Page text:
If you’re curious about how to use religious imagery to carry liberal arguments, watch Barack Obama invoke the idea that all human beings are created in the divine image as the fundamental justification for equality, and then use the imagery of Exodus to sanctify the civil rights movement and the story of Joshua to frame the task of moving forward from here.
The first thing to say about this is that it’s among the best ways to appeal to the part of the African-American community that’s organized around that powerful social engine, the black church. It was so when Martin Luther King did it, and it’s so now. Is that the entire African-American community? Hell, no. But if King’s rhetoric was appropriate, why isn’t Obama’s equally appropriate?
In fact, the use of religious language to appeal to black (and Latino) voters isn’t controversial among liberals. The controversy is about whether liberals should try to woo Bible-believing, church-going, born-again whites. To which I say, “Why not?”
Are racism and reaction more prevalent in that group than among white seculars, occasional churchgoers, and non-believers? Sure they are: in part as a function of education and social class, in part as a result of the narrow-mindedness of much of the white evangelical clergy. But that doesn’t mean that Genesis shouldn’t be joined to Jefferson in appealing to that group to overcome racism and move beyond reaction. After all, Jefferson himself — no orthodox believer — chose to frame his assertion of human equality and human rights in religious terms.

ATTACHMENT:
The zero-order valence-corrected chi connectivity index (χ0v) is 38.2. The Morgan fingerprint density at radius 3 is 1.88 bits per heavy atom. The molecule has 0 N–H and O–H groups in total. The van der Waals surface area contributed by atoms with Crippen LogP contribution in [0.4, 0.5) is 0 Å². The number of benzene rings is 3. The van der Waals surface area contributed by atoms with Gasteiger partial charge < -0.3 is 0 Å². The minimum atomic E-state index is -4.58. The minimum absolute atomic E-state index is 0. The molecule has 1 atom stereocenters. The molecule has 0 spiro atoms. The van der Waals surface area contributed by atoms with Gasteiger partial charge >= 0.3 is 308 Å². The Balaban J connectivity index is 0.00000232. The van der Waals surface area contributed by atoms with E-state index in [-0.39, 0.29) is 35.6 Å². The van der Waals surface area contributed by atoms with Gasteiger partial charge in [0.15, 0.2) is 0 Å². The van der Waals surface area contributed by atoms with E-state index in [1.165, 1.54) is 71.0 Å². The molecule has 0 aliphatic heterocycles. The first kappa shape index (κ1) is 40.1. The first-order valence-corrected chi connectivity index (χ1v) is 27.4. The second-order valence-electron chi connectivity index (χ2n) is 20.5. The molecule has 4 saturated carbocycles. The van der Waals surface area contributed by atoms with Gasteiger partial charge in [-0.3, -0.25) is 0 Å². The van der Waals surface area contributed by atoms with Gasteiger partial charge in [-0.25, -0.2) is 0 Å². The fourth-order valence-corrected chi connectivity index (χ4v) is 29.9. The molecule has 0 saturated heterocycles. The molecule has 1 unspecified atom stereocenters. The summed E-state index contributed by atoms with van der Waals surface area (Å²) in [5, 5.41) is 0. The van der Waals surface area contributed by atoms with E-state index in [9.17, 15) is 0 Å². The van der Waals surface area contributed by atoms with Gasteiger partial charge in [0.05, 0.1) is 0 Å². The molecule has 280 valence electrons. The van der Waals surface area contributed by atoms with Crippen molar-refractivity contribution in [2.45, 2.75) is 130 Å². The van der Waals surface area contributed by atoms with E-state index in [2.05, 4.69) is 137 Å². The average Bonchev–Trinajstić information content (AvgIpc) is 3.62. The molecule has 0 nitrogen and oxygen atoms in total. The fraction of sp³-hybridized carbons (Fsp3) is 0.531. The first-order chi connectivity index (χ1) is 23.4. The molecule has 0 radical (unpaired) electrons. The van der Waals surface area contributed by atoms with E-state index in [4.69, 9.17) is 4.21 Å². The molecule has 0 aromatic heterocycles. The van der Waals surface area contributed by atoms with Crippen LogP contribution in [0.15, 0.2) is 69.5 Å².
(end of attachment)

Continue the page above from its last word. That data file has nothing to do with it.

We don’t need to carry the white evangelical vote. If we can shrink the Republican advantage among that group, that would be enough. And the Christian tradition, and especially the Gospels, has within it enormous resources for liberalism.
Someone said that if November ’08 comes down to Obama v. Brownback, we’d be running the Sermon on the Mount against the Book of Leviticus. I think Jesus would run pretty strong in that election, in precincts the Democrats don’t usually carry.
Full text here. God damn, but he’s good! And the fact that Joshua’s divinely-assigned task was what we would call ethnic cleansing and genocide is really neither here nor there.